Atleast she took her son to the doctor to get the issue checked out. Atleast she alegedly warned her son not to look straight into the beam of the laser. Give the mother some credit for that, I couldn't even afford to go to the doctor the majority of my upbringing. Telling the son not to look into the beam was just common sense, like not looking directly at the sun or standing 2 inches away from a huge tv screen. It doesn't mean being out during the day or watching tv in general is severely dangerous and warrants a google search into the dangers of being within the viscinity of such things; that explaination is absolutely ridiculous! The expectation is that being outside and watching tv are generally harmless activites, like using that mislabled laser bought at the "reputable" childrens toy store.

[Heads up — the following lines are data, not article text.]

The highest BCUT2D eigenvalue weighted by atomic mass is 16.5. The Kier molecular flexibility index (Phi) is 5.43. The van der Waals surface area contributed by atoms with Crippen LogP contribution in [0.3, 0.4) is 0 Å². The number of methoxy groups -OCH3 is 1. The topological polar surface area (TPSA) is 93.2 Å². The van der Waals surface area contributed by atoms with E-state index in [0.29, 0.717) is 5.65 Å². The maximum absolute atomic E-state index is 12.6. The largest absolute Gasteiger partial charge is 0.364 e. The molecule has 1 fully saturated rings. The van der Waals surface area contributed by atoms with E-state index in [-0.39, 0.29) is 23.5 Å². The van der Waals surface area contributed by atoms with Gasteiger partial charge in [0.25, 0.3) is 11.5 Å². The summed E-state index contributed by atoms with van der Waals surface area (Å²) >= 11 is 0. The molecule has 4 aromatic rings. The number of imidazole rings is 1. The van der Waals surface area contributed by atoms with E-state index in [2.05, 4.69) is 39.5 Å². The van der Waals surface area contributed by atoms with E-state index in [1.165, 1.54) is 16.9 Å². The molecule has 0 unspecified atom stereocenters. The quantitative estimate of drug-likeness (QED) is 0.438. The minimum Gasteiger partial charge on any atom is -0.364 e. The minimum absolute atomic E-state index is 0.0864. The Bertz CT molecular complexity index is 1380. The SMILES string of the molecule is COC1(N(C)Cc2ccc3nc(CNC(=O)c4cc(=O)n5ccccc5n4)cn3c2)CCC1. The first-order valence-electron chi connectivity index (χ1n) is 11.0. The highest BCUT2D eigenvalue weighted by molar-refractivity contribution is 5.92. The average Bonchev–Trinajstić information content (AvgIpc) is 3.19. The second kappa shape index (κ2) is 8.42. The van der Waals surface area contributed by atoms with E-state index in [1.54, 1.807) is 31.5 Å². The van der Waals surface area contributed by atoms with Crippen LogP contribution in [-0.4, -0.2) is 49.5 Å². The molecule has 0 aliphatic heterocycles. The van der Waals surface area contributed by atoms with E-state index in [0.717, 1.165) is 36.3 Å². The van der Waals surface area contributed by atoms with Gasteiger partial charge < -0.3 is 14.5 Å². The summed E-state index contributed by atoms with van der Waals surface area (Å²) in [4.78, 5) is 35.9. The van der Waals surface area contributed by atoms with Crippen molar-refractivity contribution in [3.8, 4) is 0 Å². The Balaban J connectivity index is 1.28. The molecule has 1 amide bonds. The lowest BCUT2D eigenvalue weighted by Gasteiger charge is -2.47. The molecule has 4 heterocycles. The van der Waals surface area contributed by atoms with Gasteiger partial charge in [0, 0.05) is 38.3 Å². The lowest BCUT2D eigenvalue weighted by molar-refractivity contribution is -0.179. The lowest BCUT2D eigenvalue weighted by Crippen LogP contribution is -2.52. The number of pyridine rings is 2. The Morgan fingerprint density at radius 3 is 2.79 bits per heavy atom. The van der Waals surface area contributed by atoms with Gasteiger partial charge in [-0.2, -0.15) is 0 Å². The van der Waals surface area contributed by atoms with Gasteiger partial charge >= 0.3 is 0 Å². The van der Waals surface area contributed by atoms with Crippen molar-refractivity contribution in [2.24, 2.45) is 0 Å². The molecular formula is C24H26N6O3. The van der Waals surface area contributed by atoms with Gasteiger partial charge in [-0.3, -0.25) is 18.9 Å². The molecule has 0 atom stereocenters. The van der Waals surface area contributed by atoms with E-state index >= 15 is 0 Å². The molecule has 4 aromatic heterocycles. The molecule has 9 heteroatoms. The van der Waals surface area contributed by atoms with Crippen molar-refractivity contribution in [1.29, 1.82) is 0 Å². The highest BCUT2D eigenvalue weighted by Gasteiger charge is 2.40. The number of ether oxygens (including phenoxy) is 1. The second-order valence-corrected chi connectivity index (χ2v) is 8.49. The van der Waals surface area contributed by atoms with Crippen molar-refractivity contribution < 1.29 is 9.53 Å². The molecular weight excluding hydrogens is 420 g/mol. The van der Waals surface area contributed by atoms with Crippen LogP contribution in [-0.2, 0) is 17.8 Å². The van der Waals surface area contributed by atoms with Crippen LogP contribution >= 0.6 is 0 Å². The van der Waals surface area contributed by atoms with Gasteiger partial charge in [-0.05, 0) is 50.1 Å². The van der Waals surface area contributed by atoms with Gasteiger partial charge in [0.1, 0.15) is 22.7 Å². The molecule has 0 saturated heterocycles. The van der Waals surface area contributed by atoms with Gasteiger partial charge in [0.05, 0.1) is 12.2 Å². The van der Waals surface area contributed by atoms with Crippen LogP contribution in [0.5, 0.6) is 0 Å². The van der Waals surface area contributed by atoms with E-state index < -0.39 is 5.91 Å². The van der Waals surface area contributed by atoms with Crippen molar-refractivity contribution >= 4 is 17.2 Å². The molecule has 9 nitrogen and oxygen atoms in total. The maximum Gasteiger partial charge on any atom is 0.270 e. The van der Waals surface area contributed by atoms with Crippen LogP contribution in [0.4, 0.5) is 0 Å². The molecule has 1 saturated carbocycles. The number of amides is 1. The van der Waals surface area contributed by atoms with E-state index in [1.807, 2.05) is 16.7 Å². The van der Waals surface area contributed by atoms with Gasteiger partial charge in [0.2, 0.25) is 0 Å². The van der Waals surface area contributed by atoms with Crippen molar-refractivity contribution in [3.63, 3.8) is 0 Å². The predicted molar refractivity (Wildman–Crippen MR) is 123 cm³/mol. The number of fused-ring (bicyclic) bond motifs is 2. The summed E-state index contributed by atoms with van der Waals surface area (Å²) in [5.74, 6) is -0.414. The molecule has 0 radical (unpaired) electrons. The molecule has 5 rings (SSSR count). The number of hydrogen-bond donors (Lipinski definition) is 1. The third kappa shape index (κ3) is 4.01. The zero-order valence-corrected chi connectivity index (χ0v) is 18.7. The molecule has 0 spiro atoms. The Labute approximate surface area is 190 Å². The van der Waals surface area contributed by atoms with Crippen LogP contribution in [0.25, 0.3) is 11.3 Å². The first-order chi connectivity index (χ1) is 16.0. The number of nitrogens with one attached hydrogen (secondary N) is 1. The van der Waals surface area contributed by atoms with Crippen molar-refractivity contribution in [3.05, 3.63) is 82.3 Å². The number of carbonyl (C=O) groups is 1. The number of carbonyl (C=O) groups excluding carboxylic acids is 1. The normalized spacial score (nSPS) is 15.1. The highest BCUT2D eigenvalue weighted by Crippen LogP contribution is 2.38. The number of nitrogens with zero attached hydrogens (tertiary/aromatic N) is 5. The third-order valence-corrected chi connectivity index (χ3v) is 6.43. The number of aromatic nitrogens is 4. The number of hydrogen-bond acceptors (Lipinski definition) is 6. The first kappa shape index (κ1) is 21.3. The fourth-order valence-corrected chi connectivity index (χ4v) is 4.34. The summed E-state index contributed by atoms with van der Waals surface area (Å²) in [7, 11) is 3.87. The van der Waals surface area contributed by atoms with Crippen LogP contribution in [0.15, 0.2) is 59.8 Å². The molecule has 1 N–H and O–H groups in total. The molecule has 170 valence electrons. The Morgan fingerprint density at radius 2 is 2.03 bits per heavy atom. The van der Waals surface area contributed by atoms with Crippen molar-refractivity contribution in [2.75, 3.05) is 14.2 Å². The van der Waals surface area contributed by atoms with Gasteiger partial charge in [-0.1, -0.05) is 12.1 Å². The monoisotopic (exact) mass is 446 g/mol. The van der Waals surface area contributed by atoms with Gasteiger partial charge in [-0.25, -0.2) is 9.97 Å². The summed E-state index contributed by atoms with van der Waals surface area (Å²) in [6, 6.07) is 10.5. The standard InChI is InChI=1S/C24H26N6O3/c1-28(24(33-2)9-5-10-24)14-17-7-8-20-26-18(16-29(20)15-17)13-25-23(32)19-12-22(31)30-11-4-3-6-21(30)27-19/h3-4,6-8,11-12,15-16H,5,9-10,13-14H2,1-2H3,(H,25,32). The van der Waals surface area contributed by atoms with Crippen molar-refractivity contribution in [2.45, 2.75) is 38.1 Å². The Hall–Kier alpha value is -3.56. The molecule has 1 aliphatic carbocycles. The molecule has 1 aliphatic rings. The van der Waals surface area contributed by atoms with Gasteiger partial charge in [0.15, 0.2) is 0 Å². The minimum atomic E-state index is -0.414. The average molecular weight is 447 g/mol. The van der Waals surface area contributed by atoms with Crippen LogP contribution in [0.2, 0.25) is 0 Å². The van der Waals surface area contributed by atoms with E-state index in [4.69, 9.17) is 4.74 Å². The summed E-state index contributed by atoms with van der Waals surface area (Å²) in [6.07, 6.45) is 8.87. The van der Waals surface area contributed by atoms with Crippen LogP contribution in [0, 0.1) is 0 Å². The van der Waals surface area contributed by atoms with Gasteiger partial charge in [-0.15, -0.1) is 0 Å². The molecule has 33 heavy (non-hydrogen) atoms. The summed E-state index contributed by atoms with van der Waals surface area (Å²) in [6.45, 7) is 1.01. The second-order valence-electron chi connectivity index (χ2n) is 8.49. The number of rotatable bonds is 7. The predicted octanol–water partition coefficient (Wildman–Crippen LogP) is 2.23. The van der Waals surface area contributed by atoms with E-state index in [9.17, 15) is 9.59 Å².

I hear you guys when you express concerns about how these reckless, negligent, or greedy situations harm our hobby. On the topic of policy and law, it's difficult to make policy that fits every situation. The root of the issue is lack of education on the subject, and certain shady sellers attempting to sell items that are mislabled. There will always be those who are deceptive about the products they sell, their motivation is profit. A commenter before me was correct to say that sensationalizing these issues will only make for tighter law enforcement on the issue, which won't really eliminate the illegal or less-than honest sale of lasers, but make it harder for enthusiasts like ourselves. I would probably argue for better labeling and more clear warnings on products, more accessible education on the subject for the public, and potentially less strict laws. The reason I say less strictness is because the sellers from China know what output power means, and they know what class laser is legal to sell in the states; they probably even know the average output power on most of the devices they sell. The big issue is that they are motivated by the laws and regulations to lie about that number, maybe saving money in not testing each individual product, but mostly to circumvent the regulations alltogether. Lasers, unlike illicit drugs, actually have value and aren't inherently harmful to own. They can be fun, and they add immesurable value to our lives when paired with other technology. These types of considerations would be valuable to those who make the policies. Maybe this is all a bit idealistic of me, but I stand by what I have said.